Cubs focused on Game 3 of NLCS against deGrom, Mets

CHICAGO (AP) — Kris Bryant, Kyle Schwarber and Jason Hammel played hacky sack with a baseball, and manager Joe Maddon chatted amiably with his players and staff as he made his way around Wrigley Field on Monday afternoon.

Down 2-0 to the New York Mets in the NL Championship Series, the Chicago Cubs are sticking with what worked for them during a breakthrough season.

"We'll come out tomorrow, we'll be ready to play," Maddon said. "Our guys are always ready to play."

It might not matter if the Mets continue to pitch as well as they did in New York. Matt Harvey and Noah Syndergaard shut down Chicago's powerful lineup in the first two games of the series, putting New York in an ideal position to make it to the World Series for the first time in 15 years — a quaint little drought compared to the Cubs' seven mostly empty decades since they last played in the Fall Classic.

According to STATS, the winner of the first two games of a best-of-seven series in the baseball playoffs has advanced 83 percent (63 of 76) of the time, and the Mets have Jacob deGrom heading to the mound for Game 3 on Tuesday night.

"We have a lot of confidence," manager Terry Collins said. "Any night that he pitches, we've got a good chance to win."

DeGrom is coming off a pair of impressive victories in the NL Division Series, albeit for different reasons.

The 27-year-old was dominant in Game 1 at Los Angeles, striking out 13 while pitching seven scoreless innings in New York's 3-1 win. Then he came back for Game 5 and worked six effective innings despite not having his best stuff.

The reigning NL Rookie of the Year matched Bartolo Colon for the team lead with 14 wins this year, but it was the gutsy start against the Dodgers that really cemented his place among the best young pitchers in the game.

"The second game was definitely a battle," deGrom said. "I feel like it was more impressive just because it wasn't easy. When you have your best stuff, it's a lot easier to pitch."

While deGrom has struggled in three career starts against Chicago, Harvey and Syndergaard provided a roadmap for the right-hander in the first two games of the series. Harvey and Syndergaard pounded the strike zone, getting ahead of the Cubs' young sluggers and keeping them off balance.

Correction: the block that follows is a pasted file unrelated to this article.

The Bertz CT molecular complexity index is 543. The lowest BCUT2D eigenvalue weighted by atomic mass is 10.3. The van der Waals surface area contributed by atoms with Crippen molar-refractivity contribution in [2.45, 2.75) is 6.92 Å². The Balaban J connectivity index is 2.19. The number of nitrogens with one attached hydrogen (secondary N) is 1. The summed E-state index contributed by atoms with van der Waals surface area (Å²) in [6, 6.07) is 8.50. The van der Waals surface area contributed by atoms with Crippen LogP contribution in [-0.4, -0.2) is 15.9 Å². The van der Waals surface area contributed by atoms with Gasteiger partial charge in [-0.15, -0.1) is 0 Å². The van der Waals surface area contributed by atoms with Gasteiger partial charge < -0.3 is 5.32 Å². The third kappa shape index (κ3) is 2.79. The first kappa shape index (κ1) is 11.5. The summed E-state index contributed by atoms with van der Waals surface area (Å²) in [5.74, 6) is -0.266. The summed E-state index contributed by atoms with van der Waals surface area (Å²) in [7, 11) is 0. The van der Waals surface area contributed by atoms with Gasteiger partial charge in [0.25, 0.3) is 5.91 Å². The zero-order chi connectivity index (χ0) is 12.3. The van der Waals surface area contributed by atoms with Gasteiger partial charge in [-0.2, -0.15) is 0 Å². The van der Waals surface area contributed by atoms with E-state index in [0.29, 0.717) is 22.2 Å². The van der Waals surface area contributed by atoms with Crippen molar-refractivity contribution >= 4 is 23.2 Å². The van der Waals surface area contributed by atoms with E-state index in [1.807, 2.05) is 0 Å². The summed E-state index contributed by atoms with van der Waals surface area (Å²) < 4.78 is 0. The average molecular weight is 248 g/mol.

The Mets started the Cubs with a strike in 43 of 68 at-bats in New York, according to STATS. They threw 177 of their 274 pitches for a strike, a 64.6 percent success rate.

Those are important numbers against the patient Cubs, who finished second in the majors to Toronto with 567 walks this season. St. Louis, Chicago's opponent in the NLDS, threw a first-pitch strike 56.3 percent of the time and had a 59.9 strike percentage for the series, and the Cubs clubbed 10 homers and walked 15 times.

"I don't want our guys to change based on an umpire in the previous game, it could change in the next game," Maddon said. "Regardless of the fact that the strike zone is a static or supposedly a static area, it's not. It's just depending upon the guy.

"So I prefer that we just stay with our normal patterns, and then we have to adjust sometimes during the course of the game. That's it. You just have to make adjustments, but you don't necessarily want to change," he said.

Bryant, who had two hits and drove in Chicago's only run in Game 2, said everyone on the Cubs just has to stick to their own approach.

"We've gotten pretty far just the way we've been going," he said. "I think it's a matter of, we've hit some balls hard and they haven't been falling. That's the way baseball goes sometimes."

While Harvey, Syndergaard and deGrom rely on their electric stuff, Kyle Hendricks, the Game 3 starter for Chicago, is more dependent on location for his success. The Dartmouth graduate threw six shutout innings in each of his last two starts of the season, but was yanked in the fifth inning of his Game 2 start at St. Louis in the division series.

Job No. 1 for Hendricks against New York is stopping Daniel Murphy, who is one away from matching Carlos Beltran's record of homering in five straight postseason games.

"He's swinging a hot bat," Hendricks said. "Sometimes the best thing to do is pick your spots. See when guys are on base, when they're not, when you can pitch around him. Regardless, when he comes up, you've definitely got to be careful. You can't make any mistakes with him."


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